By 2000, as the Cuban art scene was rapidly changing, Eugenio Valdes Figueroa  wrote  “ in the midst of the tensions provoked by censorship on the Island,  Aglutinador offers a space for projects that have little possibility to satisfy the commercial  trends stimulated by the demand for Cuban art from the outside. . .  Amidst the proliferation of easily saleable formulas . . . and banal themes . . . “ it was an institution that spoke to forbidden themes and mined the uncertainties of local themes. (Espacio Aglutinador 1994 – 2004,un lugar de emergencia, p  62). Starting in 2003, a second phase of Espacio began that was even more revolutionary, without curators, without any restrictions.

Curators Go Home

One example was the exhibition “Curators Go Home” which included the piece on censorship by Celia/Yunior and friends described in my previous blog.  That piece can still be seen in the Espacio Aglutinador drawn on the wall behind the work of other artists.

Espacio Aglutinador outside

Sandra Ceballos in front of her early painting Absolut Ray

Sandra Ceballos, the ongoing director of Espacio Aglutinador, is a radical both in her life and in her art. She attended the Academia de San Alejandro in the early 1980s, a productive period of Cuban art, but she herself was defiant and feisty of art school norms and was expelled for behaving as an existentialist, not a worker.

But she went back and graduated, but chose not to attend the Istituto Superior de  Arte (ISA). In the early 1990s she received a prestigious prize for her art and was given a one person show, but she chose once again to be defiant and showed radical feminist body art.


Sandra Ceballos Untitled 1996

Sandra Cebellos Untitled 1996












She has said that her ongoing radical activities and art have barred her from showing at any government sponsored spaces, and the one work by her in the National Museum is not on display.


Sandra Ceballos

She has worked in series, one series was focused on the fragility of human existence, the limits of our mortality in a hospital environment, another series is about the fanaticism of ideology using Fidel’s speeches as a point of departure which she wrote down frantically as though demented. Her discussion of her work and her space are on this excellent video interview.  In one amusing comment she describes the space as a send up of the pomposity and seriousness of the Museum of Fine Arts in Havana. In her small house, the art is shown in the kitchen, in the garden, even in the bathroom, as well as the tiny living room.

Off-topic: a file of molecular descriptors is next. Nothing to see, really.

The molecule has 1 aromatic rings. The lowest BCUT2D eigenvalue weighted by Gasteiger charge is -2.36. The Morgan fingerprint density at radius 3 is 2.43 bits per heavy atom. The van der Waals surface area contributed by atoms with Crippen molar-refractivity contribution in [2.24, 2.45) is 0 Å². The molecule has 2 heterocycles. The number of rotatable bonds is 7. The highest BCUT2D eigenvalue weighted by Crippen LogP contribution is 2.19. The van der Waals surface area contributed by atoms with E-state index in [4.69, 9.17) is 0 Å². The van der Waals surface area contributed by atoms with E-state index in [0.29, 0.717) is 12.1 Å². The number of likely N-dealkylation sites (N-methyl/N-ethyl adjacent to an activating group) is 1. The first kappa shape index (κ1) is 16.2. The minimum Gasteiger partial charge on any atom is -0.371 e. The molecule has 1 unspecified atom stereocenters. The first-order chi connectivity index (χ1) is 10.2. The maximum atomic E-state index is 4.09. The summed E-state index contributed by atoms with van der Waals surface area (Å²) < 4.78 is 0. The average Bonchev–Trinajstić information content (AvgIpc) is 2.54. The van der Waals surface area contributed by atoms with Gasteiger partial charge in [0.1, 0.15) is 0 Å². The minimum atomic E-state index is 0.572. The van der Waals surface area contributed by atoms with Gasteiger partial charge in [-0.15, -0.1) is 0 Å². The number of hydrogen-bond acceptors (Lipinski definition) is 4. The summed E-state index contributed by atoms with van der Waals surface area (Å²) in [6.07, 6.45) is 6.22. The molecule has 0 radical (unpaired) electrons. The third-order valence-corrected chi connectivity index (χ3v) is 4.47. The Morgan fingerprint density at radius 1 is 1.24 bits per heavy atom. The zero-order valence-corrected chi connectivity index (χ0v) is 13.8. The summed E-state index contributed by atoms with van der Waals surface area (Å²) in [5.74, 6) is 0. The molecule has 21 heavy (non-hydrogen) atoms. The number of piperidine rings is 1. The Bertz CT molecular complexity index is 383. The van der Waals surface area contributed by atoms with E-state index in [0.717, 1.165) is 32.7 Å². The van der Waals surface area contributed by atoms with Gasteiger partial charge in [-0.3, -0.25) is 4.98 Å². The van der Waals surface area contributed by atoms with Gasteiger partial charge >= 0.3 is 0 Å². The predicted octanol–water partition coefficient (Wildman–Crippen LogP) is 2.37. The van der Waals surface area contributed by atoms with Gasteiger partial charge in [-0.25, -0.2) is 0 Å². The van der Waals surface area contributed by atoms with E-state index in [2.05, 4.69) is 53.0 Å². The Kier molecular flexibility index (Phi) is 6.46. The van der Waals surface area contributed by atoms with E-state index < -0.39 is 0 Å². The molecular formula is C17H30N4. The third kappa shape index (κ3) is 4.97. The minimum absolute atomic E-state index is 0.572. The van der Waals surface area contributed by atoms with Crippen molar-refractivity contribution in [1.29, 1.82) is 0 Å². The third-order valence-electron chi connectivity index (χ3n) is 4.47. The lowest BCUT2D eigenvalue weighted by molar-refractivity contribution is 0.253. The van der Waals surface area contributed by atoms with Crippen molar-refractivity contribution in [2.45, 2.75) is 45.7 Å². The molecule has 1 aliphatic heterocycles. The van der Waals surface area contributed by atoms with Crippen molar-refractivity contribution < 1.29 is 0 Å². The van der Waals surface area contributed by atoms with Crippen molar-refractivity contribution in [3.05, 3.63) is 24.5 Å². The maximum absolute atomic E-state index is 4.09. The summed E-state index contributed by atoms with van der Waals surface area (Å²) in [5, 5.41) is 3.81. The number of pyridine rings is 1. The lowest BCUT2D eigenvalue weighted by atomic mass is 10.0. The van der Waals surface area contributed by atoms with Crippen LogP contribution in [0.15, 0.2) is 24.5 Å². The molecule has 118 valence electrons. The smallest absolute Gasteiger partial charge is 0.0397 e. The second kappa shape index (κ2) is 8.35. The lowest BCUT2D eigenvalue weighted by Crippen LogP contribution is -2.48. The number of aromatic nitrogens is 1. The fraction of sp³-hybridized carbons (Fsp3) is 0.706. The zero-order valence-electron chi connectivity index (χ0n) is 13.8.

Two other examples of radical artists who showed in Espacio Aglutinador  are Colette Rodriguez and Carlos Garaicoa. Rodriguez’s work was described as hyperrealist and the catalog that accompanied her exhibition had a triangle of what people thought was pot attached to it.

Colette Rodriguez catalog


Carlos Garaicoa Inside Havana 1995 detail

Carlos Garaicoa created a series of conceptual diptychs of crumbling Havana buildings paired with austere pyramids, invoking the Tower of Babel in his title. Such an analogy was particularly apt for the strange contradictory environment of Havana, full of principles in the air, and disappointment on the ground.

Ceballos continues to sponsor radical art collaboration and events at Espacio Aglutinador. It is an incredibly important place for Cuban art as both a concept of absolute artistic freedom in the Dada tradition, and as a space that celebrates a spirit of collaboration and mutual support even as the forces of capitalism drive artists toward pursuit of individual monetary success and compromise.

The history of Cuban art and Cuba is frought with deep contradictions, strange slogans, rapid reversals from freedom to oppression, unpredictable promotions, and commodification of its own story, but the Cuban artists that I met continue to produce thoughtful work which successfully brings together art and critique with intelligence and subtlety.